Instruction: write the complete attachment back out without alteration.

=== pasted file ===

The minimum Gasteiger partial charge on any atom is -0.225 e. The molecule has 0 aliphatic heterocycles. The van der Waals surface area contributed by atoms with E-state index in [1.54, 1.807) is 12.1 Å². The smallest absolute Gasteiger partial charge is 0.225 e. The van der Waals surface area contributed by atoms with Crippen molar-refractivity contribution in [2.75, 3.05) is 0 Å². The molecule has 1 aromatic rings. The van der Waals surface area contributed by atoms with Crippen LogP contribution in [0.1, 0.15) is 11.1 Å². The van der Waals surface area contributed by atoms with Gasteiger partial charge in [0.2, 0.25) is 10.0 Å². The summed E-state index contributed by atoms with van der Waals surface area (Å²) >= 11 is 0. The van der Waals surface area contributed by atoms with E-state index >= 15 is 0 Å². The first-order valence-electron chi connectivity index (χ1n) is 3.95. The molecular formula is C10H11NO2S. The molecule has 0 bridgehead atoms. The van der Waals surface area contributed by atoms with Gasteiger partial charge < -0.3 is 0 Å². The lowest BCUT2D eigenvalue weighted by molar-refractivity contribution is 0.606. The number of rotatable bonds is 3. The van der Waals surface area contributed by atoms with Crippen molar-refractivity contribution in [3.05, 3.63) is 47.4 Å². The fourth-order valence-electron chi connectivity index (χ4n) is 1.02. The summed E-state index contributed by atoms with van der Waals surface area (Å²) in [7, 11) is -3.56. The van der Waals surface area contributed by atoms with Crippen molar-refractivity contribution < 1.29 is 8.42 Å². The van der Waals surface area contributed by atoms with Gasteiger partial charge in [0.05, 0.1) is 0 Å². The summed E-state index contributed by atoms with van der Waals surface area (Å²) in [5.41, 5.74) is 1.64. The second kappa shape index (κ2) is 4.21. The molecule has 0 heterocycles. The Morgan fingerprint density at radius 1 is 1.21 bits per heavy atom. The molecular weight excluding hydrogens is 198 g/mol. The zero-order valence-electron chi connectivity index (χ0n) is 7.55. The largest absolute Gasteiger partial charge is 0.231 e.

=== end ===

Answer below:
The minimum Gasteiger partial charge on any atom is -0.225 e. The molecule has 0 aliphatic heterocycles. The van der Waals surface area contributed by atoms with E-state index in [1.54, 1.807) is 12.1 Å². The smallest absolute Gasteiger partial charge is 0.225 e. The van der Waals surface area contributed by atoms with Crippen molar-refractivity contribution in [2.75, 3.05) is 0 Å². The molecule has 1 aromatic rings. The van der Waals surface area contributed by atoms with Crippen LogP contribution in [0.1, 0.15) is 11.1 Å². The van der Waals surface area contributed by atoms with Gasteiger partial charge in [0.2, 0.25) is 10.0 Å². The summed E-state index contributed by atoms with van der Waals surface area (Å²) >= 11 is 0. The van der Waals surface area contributed by atoms with E-state index >= 15 is 0 Å². The first-order valence-electron chi connectivity index (χ1n) is 3.95. The molecular formula is C10H11NO2S. The molecule has 0 bridgehead atoms. The van der Waals surface area contributed by atoms with Gasteiger partial charge < -0.3 is 0 Å². The lowest BCUT2D eigenvalue weighted by molar-refractivity contribution is 0.606. The number of rotatable bonds is 3. The van der Waals surface area contributed by atoms with Crippen molar-refractivity contribution in [3.05, 3.63) is 47.4 Å². The fourth-order valence-electron chi connectivity index (χ4n) is 1.02. The summed E-state index contributed by atoms with van der Waals surface area (Å²) in [7, 11) is -3.56. The van der Waals surface area contributed by atoms with Crippen molar-refractivity contribution < 1.29 is 8.42 Å². The van der Waals surface area contributed by atoms with Gasteiger partial charge in [0.05, 0.1) is 0 Å². The summed E-state index contributed by atoms with van der Waals surface area (Å²) in [5.41, 5.74) is 1.64. The second kappa shape index (κ2) is 4.21. The molecule has 0 heterocycles. The Morgan fingerprint density at radius 1 is 1.21 bits per heavy atom. The molecular weight excluding hydrogens is 198 g/mol. The zero-order valence-electron chi connectivity index (χ0n) is 7.55. The largest absolute Gasteiger partial charge is 0.231 e.